As a youngster, I grew up in a Manchester cut off from aspiration and inspiration, our lives and expectations as narrow as the streets we lived in.
Suddenly there’s this madly enthusiastic bloke on the telly showcasing The Buzzcocks, Sex Pistols and Joy Division, telling us that where we lived was beyond mere cool. So we’d go to all the punk gigs, and Tony would be there, sticking out like a sore thumb in his suit, being universally slandered, yet he opened a window on a different world for us.
He was our man off the telly demystifying that elusive world of possibilities that beckoned.
I first met Tony Wilson back in 1978. A gobby inner-city teenager haranguing a TV presenter to put more reggae on his So It Goes TV show. The mere fact he engaged with me for five minutes gave me a thrill.
He didn’t try to be all Manchester council estate; he remained the arty Cambridge graduate and didn’t pull any punches. I thought he was a bit poncey, especially as he called me ‘darling’, but I was fascinated by his passion for our city, a fascination that never diminished in almost thirty years.
The abuse Tony would get meant he was like a walking coconut shy, opinions bulldozing through sensibilities. Nevertheless, he pushed for it all at nightclubs, bars, city centre apartments, and redevelopment; he made Manchester attractive to the creative industries and the young talent who would work in them.
It was beyond cool. It was saying here’s a city that doesn’t care about where you’re from, show us what you can do, and we’ll respect you because here we’re not about making mere money; we want to make history.
Back in 1982, I got my first presenting job and a nightly music magazine show called Barbed Wireless on BBC Radio Derby. I wanted it to be opinionated, accessible and use to boost the local music scene.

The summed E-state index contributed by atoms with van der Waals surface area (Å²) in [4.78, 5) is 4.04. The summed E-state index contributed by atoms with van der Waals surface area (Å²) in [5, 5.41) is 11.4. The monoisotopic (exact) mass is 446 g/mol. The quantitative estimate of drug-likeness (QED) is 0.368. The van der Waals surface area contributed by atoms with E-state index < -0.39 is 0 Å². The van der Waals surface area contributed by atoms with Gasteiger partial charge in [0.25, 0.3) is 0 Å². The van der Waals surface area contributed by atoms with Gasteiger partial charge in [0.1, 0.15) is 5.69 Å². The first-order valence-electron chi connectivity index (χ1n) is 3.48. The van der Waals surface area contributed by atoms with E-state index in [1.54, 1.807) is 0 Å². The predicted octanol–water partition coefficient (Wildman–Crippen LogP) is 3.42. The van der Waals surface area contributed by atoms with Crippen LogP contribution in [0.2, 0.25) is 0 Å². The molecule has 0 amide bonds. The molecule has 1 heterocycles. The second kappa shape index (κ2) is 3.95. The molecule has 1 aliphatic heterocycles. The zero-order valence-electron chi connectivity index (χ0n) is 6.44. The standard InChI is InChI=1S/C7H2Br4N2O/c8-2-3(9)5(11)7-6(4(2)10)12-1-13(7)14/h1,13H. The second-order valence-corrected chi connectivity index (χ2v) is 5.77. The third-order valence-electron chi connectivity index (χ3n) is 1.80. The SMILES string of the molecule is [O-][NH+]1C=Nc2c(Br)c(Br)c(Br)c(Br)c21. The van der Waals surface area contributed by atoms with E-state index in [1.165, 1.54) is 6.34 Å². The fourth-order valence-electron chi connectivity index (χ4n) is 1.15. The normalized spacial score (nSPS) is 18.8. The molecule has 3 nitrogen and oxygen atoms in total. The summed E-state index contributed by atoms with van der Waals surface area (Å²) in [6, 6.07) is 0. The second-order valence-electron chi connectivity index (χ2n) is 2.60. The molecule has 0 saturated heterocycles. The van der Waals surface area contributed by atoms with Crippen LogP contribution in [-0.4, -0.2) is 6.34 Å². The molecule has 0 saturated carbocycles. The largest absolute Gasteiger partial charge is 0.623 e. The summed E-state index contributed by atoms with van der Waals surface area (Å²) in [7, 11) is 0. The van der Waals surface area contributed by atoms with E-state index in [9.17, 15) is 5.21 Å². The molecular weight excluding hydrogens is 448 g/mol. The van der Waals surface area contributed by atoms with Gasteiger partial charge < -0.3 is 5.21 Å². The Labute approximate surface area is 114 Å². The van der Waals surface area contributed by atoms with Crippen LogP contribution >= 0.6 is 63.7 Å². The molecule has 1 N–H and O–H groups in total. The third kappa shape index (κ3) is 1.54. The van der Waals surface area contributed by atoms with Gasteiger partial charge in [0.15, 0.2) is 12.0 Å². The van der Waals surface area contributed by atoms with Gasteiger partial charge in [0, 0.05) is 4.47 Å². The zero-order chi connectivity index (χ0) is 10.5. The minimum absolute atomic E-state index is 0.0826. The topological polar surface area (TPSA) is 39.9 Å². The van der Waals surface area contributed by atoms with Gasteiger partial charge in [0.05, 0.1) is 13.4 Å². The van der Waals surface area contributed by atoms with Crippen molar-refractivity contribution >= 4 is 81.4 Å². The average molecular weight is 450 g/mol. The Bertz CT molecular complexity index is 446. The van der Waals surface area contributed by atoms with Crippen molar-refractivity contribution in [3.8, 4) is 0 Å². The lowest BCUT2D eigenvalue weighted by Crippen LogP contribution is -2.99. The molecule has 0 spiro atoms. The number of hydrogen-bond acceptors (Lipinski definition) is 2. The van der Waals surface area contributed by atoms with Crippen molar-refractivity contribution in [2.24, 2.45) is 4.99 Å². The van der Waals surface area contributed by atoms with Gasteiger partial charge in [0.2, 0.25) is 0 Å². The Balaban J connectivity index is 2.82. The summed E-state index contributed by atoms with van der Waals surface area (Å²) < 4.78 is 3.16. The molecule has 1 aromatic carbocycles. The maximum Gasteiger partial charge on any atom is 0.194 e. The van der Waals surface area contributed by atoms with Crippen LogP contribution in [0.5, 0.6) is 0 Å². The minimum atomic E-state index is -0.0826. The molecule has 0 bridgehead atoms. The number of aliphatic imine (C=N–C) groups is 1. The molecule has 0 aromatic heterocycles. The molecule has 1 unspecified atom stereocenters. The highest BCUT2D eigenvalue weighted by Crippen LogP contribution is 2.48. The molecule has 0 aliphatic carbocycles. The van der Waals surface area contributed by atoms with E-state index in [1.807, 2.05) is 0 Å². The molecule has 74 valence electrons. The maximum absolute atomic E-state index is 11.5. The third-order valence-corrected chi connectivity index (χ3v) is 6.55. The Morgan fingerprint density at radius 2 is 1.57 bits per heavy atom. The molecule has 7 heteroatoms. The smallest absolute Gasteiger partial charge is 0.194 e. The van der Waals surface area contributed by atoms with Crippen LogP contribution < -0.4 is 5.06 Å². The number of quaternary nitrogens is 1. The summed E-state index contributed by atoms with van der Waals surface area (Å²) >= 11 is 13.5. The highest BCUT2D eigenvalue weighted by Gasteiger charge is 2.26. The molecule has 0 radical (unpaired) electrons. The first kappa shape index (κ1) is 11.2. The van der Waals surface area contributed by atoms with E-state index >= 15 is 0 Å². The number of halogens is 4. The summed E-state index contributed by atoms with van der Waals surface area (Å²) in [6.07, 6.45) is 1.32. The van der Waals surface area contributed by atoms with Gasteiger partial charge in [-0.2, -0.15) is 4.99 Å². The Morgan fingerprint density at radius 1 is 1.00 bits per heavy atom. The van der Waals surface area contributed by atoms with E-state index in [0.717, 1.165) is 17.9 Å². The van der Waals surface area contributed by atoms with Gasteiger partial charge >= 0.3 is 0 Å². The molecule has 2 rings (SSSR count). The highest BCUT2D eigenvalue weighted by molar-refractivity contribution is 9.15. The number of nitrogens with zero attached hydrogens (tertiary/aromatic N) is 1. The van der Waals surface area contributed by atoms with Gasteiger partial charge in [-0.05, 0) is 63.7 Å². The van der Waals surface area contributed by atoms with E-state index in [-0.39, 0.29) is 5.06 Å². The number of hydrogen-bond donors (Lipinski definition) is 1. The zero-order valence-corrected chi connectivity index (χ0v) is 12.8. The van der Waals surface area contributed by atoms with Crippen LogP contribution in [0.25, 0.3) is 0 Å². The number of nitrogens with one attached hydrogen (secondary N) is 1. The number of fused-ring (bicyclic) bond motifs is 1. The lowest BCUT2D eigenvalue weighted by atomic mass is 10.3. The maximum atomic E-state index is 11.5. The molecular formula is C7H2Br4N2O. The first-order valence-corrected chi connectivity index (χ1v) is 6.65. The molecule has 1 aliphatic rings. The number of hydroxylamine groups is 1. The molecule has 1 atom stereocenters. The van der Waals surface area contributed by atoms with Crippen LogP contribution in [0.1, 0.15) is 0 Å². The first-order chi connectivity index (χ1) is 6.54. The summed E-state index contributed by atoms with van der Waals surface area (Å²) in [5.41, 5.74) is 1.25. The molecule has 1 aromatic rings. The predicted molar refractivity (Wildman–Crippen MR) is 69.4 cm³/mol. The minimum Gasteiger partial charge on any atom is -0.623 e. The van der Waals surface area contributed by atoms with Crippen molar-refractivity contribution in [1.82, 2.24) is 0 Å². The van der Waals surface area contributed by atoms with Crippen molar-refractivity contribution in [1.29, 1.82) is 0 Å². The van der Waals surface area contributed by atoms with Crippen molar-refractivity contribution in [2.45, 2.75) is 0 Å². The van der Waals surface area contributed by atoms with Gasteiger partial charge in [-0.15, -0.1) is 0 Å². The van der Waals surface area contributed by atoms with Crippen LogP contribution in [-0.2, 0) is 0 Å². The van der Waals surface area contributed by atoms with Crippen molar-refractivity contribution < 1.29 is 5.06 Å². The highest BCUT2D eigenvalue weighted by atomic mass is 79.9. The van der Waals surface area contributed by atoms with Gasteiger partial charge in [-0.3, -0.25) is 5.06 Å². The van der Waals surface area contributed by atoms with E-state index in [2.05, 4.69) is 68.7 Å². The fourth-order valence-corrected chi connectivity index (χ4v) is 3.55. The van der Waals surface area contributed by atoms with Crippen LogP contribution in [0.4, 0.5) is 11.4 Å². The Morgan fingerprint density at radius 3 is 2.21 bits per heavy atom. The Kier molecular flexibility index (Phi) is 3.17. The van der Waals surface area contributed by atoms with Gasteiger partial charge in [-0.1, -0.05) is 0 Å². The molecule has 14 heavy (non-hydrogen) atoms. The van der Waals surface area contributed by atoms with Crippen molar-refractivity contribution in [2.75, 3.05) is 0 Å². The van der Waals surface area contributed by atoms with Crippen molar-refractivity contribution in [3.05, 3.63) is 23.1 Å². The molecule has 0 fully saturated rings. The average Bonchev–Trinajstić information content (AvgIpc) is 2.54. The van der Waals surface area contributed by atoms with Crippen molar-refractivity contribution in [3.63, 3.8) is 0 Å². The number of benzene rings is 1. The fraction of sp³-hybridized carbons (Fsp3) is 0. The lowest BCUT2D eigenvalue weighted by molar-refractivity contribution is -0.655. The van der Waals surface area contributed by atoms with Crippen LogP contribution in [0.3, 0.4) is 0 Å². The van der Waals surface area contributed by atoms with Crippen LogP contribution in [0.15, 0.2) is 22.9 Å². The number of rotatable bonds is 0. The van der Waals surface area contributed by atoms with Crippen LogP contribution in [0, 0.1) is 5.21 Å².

When I got a tape off a good band, I’d naively ring Tony up at Granada. He hardly knew me, but he’d always pick up the phone and chat, telling me stories and giving advice. That radio show won two consecutive Sony awards for the best specialist music show, and I did get the locals focusing on creating their own scene. But it was just me aping Tony and trying to recreate a mini-Manchester in Derby.
In 1986, he suggested to the Manchester Evening News editor that he should do a page covering the Manchester music scene. It was Tony’s Machiavellian way of getting more exposure for the bands on his Factory label, but it worked out for everyone on the local music scene.
A music page in the Evening News, in turn, created a demand for dedicated shows on local radio covering Manchester music. That page was known as The Word, and I took it over in 1989. It would ultimately be where bands like The Stone Roses, The Charlatans, Oasis, Doves, even Take That would get their first press.
The name The Word would be suggested by me in turn to Channel 4 for a new youth programme they’d employed me to present. The Word, in turn, gave the first TV appearances to Oasis and Nirvana and is still talked about now 25 years after it finished.
When I needed advice about TV, there was only one person I’d ring. The advice was: “do it your way and make sure you put something back.”
So from that tiny punk scene in 1976 in Manchester, we’ve produced influential music like Joy Division, New Order, The Smiths, James, The Stone Roses, Happy Mondays, Doves Oasis, The Courteeners, Blossoms, Children Of Zeus, Aitch, IAMDDB and Bugzy Malone. The charts have been littered for the past 30 years with Manchester originated pop and dance tunes, the radio stations play stuff by Manchester bands, and the city has become a Mecca for music worldwide.
Tony’s advice still resonates, put something back, and more will grow.
I’d often bump into Tony and his son Oliver at United matches, where we shared a passion for the reds. Tony was my half time comfort blanket when United was struggling in tricky European ties – “we’ll win this one, Terry, there’s no doubt” – and he was almost always right.
I was lucky enough to work with him on TV and radio. I recall Tony saying that it was the job of Mancunians to annoy everyone else, exoneration and benediction for me. So don’t be ignored, don’t be overlooked.
Despite international cult status, Tony was our triumphantly private touchstone and far from perfect. But then, we’re all loved for our imperfections. So the fact he’s no longer there to share his thoughts is a supreme irritant.
Happy birthday Tony, from all of us who’ll never forget.